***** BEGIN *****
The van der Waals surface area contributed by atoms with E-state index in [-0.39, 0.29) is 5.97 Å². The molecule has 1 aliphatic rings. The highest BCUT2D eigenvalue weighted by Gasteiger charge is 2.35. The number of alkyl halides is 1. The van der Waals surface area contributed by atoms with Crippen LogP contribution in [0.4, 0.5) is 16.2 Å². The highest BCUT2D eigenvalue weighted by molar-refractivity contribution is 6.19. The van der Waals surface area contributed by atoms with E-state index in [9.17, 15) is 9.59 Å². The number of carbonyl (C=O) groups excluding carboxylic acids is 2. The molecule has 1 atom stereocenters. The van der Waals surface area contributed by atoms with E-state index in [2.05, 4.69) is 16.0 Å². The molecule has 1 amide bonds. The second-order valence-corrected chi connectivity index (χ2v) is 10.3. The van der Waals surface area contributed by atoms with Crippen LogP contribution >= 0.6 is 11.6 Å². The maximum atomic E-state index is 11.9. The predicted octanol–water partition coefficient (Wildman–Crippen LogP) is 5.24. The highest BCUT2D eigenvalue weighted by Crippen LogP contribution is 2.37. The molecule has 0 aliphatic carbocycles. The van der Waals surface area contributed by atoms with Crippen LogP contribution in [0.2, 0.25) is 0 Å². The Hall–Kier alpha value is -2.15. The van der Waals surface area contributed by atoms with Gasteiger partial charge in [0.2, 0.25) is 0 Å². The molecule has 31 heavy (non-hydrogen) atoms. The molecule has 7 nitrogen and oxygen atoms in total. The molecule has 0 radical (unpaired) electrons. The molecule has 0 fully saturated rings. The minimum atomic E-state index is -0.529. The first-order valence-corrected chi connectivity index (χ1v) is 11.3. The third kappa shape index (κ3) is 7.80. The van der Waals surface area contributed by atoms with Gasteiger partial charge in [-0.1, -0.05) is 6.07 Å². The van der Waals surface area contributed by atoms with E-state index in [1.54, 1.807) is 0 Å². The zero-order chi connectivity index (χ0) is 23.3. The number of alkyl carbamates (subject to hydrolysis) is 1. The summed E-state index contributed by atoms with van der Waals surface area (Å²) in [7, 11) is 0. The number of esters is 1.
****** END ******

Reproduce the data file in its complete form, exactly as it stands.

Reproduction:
The van der Waals surface area contributed by atoms with E-state index in [-0.39, 0.29) is 5.97 Å². The molecule has 1 aliphatic rings. The highest BCUT2D eigenvalue weighted by Gasteiger charge is 2.35. The number of alkyl halides is 1. The van der Waals surface area contributed by atoms with Crippen LogP contribution in [0.4, 0.5) is 16.2 Å². The highest BCUT2D eigenvalue weighted by molar-refractivity contribution is 6.19. The van der Waals surface area contributed by atoms with E-state index in [9.17, 15) is 9.59 Å². The number of carbonyl (C=O) groups excluding carboxylic acids is 2. The molecule has 1 atom stereocenters. The van der Waals surface area contributed by atoms with E-state index in [2.05, 4.69) is 16.0 Å². The molecule has 1 amide bonds. The second-order valence-corrected chi connectivity index (χ2v) is 10.3. The van der Waals surface area contributed by atoms with Crippen LogP contribution >= 0.6 is 11.6 Å². The maximum atomic E-state index is 11.9. The predicted octanol–water partition coefficient (Wildman–Crippen LogP) is 5.24. The highest BCUT2D eigenvalue weighted by Crippen LogP contribution is 2.37. The molecule has 0 aliphatic carbocycles. The van der Waals surface area contributed by atoms with Crippen LogP contribution in [0.2, 0.25) is 0 Å². The Hall–Kier alpha value is -2.15. The van der Waals surface area contributed by atoms with Gasteiger partial charge in [0.2, 0.25) is 0 Å². The molecule has 31 heavy (non-hydrogen) atoms. The molecule has 7 nitrogen and oxygen atoms in total. The molecule has 0 radical (unpaired) electrons. The molecule has 0 fully saturated rings. The minimum atomic E-state index is -0.529. The first-order valence-corrected chi connectivity index (χ1v) is 11.3. The third kappa shape index (κ3) is 7.80. The van der Waals surface area contributed by atoms with Gasteiger partial charge in [-0.1, -0.05) is 6.07 Å². The van der Waals surface area contributed by atoms with E-state index in [1.54, 1.807) is 0 Å². The zero-order chi connectivity index (χ0) is 23.3. The number of alkyl carbamates (subject to hydrolysis) is 1. The summed E-state index contributed by atoms with van der Waals surface area (Å²) in [7, 11) is 0. The number of esters is 1.